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The Liberty Amendments – Mark Levin’s Constitutional Sequester

The Liberty Amendments – Mark Levin’s Constitutional Sequester

Mark Levin’s new book, The Liberty Amendments: Restoring The American Republic is out, and it proposes an ambitious set of Amendments to the Constitution:

I undertook this project not because I believe the Constitution, as originally structured, is outdated and outmoded, thereby requiring modernization through amendments, but because of the opposite — that is, the necessity and urgency of restoring constitutional republicanism and preserving the civil society from the growing authoritarianism of a federal Leviathon. This is not doomsaying or fearmongering but an acknowledgment of facgt. The Statists have been successful in their century-long march to disfigure and mangle the constitutional order and undo the social compact.

So starts the book. Which then goes on to analyze where the country has gone wrong constitutionally and to propose the following constitutional remedies:

  • An Amendment to Establish Term Limits for Members of Congress
  • An Amendment to Restore the Senate
  • An Amendment to Establish Term Limits for Supreme Court Justices and Super-Majority Legislative Override
  • Two Amendments to Limit Federal Spending and Taxing
  • An Amendment to Limit the Federal Bureaucracy
  • An Amendment to Promote Free Enterprise
  • An Amendment to Protect Private Property
  • An Amendment to Grant the States the Authority to Directly Amend the Constitution
  • An Amendment to Grant the States the Authority to Check Congress
  • An Amendment to Protect the Vote
(Mark Levin's new book, The Liberty Amendments, with my yellow stickies.)

(Mark Levin’s new book, The Liberty Amendments, with my yellow stickies.)

I’m not going to go through each of these proposals. For that, buy the book (!) or if you want a synopsis, see Jeffrey Lord’s review at The American Spectator.  Joel Pollak also has a review at as well as a detailed interview.

Rather, I’ll try to put it in context.  (I guess I gave it away in the post Title.)

As I was pondering how to write up this review, I saw a lot of Twitter chatter about an article by Stephen Moore at The Wall Street Journal, The Budget Sequester Is a Success:

The biggest underreported story out of Washington this year is that the federal budget is shrinking and much more than anyone in either party expected….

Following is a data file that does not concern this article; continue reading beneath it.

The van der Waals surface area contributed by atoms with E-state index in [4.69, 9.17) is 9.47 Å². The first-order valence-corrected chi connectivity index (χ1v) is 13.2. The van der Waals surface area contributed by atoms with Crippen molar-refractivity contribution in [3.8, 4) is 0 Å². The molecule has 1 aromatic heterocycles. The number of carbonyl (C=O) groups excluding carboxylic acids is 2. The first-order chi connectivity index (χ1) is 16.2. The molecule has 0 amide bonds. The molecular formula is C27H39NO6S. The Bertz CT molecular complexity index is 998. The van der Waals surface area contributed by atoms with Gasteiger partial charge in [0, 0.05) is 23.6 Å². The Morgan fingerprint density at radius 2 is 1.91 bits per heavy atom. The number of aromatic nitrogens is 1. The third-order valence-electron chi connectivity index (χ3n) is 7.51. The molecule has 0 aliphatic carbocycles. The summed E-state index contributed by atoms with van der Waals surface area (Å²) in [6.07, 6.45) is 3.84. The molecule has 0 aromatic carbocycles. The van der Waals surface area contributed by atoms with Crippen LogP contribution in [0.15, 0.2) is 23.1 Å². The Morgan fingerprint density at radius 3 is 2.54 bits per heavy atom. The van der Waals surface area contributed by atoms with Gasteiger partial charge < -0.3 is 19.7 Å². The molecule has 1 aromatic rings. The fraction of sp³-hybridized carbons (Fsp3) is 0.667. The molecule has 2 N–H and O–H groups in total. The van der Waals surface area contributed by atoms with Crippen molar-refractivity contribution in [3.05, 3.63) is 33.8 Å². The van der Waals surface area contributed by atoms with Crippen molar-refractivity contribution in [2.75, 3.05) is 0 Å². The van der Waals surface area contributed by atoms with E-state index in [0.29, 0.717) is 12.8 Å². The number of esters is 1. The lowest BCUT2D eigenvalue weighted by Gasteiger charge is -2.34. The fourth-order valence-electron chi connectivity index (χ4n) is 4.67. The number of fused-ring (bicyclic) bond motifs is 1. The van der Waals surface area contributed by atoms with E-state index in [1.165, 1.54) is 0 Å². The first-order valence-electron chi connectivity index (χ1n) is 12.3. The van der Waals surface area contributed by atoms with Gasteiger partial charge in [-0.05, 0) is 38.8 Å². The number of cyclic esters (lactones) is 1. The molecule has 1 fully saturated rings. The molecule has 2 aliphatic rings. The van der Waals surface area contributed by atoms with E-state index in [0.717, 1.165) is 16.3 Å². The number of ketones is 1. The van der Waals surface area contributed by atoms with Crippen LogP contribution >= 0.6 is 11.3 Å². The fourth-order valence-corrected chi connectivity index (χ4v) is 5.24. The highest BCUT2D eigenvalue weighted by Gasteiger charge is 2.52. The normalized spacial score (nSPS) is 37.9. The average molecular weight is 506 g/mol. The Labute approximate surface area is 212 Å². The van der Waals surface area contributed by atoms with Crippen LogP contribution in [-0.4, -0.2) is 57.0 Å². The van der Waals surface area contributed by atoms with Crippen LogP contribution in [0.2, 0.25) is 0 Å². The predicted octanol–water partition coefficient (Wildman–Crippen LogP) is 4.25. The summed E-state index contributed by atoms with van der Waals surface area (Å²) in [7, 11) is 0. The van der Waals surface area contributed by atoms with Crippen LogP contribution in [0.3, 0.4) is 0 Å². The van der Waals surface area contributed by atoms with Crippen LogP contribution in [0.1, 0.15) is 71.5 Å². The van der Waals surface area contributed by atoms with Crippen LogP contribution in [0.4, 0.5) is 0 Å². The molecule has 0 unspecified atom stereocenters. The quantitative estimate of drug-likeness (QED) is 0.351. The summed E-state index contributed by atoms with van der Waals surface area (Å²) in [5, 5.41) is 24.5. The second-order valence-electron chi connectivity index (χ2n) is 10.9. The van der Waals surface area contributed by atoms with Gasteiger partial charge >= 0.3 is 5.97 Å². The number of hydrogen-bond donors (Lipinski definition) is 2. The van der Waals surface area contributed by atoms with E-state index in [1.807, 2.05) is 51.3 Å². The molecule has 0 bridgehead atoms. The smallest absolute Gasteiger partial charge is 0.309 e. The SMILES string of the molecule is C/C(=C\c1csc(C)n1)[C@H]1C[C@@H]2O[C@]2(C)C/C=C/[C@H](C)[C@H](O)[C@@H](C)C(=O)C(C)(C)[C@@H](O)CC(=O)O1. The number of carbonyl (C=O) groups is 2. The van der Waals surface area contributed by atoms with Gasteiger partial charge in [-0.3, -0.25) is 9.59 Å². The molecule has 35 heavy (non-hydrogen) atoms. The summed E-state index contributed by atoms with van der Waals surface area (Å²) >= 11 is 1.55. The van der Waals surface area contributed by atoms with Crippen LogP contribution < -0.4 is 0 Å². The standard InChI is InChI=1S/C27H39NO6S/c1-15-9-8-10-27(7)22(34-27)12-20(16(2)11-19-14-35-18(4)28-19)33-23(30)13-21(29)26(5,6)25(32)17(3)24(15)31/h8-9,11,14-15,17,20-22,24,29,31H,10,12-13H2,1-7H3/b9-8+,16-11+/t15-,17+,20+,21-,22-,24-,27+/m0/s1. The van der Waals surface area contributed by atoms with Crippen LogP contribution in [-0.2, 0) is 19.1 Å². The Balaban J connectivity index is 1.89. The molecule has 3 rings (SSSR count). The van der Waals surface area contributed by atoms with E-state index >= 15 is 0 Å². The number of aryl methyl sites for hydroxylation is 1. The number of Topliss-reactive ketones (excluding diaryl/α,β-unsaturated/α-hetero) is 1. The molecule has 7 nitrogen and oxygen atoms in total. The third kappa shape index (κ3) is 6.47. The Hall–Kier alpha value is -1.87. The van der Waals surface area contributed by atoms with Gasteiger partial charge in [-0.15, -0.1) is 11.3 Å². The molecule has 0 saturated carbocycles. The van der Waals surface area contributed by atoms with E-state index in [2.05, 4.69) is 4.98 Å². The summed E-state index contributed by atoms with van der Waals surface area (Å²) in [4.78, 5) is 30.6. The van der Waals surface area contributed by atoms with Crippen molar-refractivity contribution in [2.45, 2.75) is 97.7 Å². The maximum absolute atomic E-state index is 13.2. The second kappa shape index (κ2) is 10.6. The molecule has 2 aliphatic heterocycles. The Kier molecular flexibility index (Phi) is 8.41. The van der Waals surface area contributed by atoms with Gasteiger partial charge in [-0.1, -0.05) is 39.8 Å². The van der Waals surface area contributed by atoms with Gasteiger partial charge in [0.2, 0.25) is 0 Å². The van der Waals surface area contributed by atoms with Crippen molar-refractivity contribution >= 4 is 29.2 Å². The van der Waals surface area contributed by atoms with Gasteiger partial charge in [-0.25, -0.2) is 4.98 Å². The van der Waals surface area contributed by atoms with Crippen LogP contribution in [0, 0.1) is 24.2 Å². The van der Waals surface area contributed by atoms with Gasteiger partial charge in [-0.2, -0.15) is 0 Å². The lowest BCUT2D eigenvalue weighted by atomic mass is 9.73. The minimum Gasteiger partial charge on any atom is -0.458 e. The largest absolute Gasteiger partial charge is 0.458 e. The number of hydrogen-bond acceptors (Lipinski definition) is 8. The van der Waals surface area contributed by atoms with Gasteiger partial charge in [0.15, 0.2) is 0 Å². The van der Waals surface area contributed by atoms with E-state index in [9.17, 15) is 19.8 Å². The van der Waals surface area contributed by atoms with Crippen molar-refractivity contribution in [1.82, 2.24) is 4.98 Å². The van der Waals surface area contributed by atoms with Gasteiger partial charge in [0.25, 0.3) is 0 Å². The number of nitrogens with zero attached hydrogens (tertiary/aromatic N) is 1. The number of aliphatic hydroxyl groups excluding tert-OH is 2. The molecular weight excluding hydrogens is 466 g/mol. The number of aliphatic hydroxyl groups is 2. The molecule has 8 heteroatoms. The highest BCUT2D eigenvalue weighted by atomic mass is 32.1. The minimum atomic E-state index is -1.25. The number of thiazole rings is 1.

This reversal from the spending binge in 2009 and 2010 began with the debt-ceiling agreement between Mr. Obama and House Speaker John Boehner in 2011. The agreement set $2 trillion in tight caps on spending over a decade and created this year’s budget sequester, which will save more than $50 billion in fiscal 2013.

As long as Republicans don’t foolishly undo this amazing progress by agreeing to Mr. Obama’s demands for a “balanced approach” to the 2014 budget in exchange for calling off the sequester, additional expenditure cuts will continue automatically. Those cuts are built into the current budget law.

In other words, Mr. Obama has inadvertently chained himself to fiscal restraints that could flatten federal spending for the rest of his presidency.

The sense I get from reading the entirety of Levin’s Amendments is that they effectively are constitutional sequesters meant to restrain the runaway extra-constitutional expansion of the federal government without deferring to human nature.  Fundamentally, the proposed amendments are a firm check on the well-documented inclination of those with federal power to expand federal power.

The Constitution enumerates the powers of the federal government.  But, as Levin documents in his book, that enumeration has been largely eviscerated by politicians and judges who are beyond reach.  So Levin proposes constitutionally imposed term limits for Congress and the Supreme Court.  Politicians have a strong incentive to spend other people’s money to buy votes which corrupts the entire process, so Levin proposes Spending and Taxation limits.  The other amendments address similar problems.

As Levin states in his interview with Pollak linked above (emphasis mine):

And I’ve concluded that Washington is incapable of reforming itself, which should seem fairly obvious. After all, it has designed the federal Leviathan, which is getting bigger and more aggressive.  And I was thinking: What has this federal government become? It is not a constitutional, federal, or representative republic, as our Framers understood those institutions. I believe the federal government is increasingly operating outside the Constitution and that we are in a post-constitutional period. This is how justices, presidents, and members of Congress are able to concoct and then impose such monstrous laws as Obamacare and Dodd-Frank, among thousands of other laws and rules every year, on an unwitting population.